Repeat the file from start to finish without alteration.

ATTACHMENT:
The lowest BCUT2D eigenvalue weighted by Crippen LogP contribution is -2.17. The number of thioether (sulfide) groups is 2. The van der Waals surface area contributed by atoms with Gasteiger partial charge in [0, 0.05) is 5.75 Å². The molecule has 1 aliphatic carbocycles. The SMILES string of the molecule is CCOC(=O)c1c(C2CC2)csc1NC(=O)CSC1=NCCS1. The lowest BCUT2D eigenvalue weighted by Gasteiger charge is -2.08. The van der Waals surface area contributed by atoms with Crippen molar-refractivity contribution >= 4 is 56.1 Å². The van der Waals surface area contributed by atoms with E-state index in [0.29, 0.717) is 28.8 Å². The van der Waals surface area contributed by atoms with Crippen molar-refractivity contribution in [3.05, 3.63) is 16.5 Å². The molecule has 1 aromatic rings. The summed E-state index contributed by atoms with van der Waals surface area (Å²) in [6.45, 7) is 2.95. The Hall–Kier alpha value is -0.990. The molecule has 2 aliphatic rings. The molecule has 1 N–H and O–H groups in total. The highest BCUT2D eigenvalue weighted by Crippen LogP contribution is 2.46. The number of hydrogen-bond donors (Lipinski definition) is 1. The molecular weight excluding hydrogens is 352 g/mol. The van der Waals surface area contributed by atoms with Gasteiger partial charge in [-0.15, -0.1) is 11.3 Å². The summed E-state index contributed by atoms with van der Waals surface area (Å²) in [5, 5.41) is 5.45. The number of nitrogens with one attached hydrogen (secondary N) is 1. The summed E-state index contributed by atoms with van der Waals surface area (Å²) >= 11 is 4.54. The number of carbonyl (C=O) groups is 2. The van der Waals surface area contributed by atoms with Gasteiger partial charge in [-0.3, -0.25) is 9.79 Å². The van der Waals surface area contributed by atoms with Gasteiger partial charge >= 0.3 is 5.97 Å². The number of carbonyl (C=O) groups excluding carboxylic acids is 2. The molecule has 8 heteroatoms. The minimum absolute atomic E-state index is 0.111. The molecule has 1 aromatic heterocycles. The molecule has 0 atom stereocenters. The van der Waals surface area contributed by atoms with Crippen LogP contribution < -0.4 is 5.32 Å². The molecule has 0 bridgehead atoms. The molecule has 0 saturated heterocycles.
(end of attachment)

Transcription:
The lowest BCUT2D eigenvalue weighted by Crippen LogP contribution is -2.17. The number of thioether (sulfide) groups is 2. The van der Waals surface area contributed by atoms with Gasteiger partial charge in [0, 0.05) is 5.75 Å². The molecule has 1 aliphatic carbocycles. The SMILES string of the molecule is CCOC(=O)c1c(C2CC2)csc1NC(=O)CSC1=NCCS1. The lowest BCUT2D eigenvalue weighted by Gasteiger charge is -2.08. The van der Waals surface area contributed by atoms with Crippen molar-refractivity contribution >= 4 is 56.1 Å². The van der Waals surface area contributed by atoms with E-state index in [0.29, 0.717) is 28.8 Å². The van der Waals surface area contributed by atoms with Crippen molar-refractivity contribution in [3.05, 3.63) is 16.5 Å². The molecule has 1 aromatic rings. The summed E-state index contributed by atoms with van der Waals surface area (Å²) in [6.45, 7) is 2.95. The Hall–Kier alpha value is -0.990. The molecule has 2 aliphatic rings. The molecule has 1 N–H and O–H groups in total. The highest BCUT2D eigenvalue weighted by Crippen LogP contribution is 2.46. The number of hydrogen-bond donors (Lipinski definition) is 1. The molecular weight excluding hydrogens is 352 g/mol. The van der Waals surface area contributed by atoms with Gasteiger partial charge in [-0.15, -0.1) is 11.3 Å². The summed E-state index contributed by atoms with van der Waals surface area (Å²) in [5, 5.41) is 5.45. The number of nitrogens with one attached hydrogen (secondary N) is 1. The summed E-state index contributed by atoms with van der Waals surface area (Å²) >= 11 is 4.54. The number of carbonyl (C=O) groups is 2. The van der Waals surface area contributed by atoms with Gasteiger partial charge in [-0.3, -0.25) is 9.79 Å². The van der Waals surface area contributed by atoms with Gasteiger partial charge >= 0.3 is 5.97 Å². The number of carbonyl (C=O) groups excluding carboxylic acids is 2. The molecule has 8 heteroatoms. The minimum absolute atomic E-state index is 0.111. The molecule has 1 aromatic heterocycles. The molecule has 0 atom stereocenters. The van der Waals surface area contributed by atoms with Crippen LogP contribution < -0.4 is 5.32 Å². The molecule has 0 bridgehead atoms. The molecule has 0 saturated heterocycles.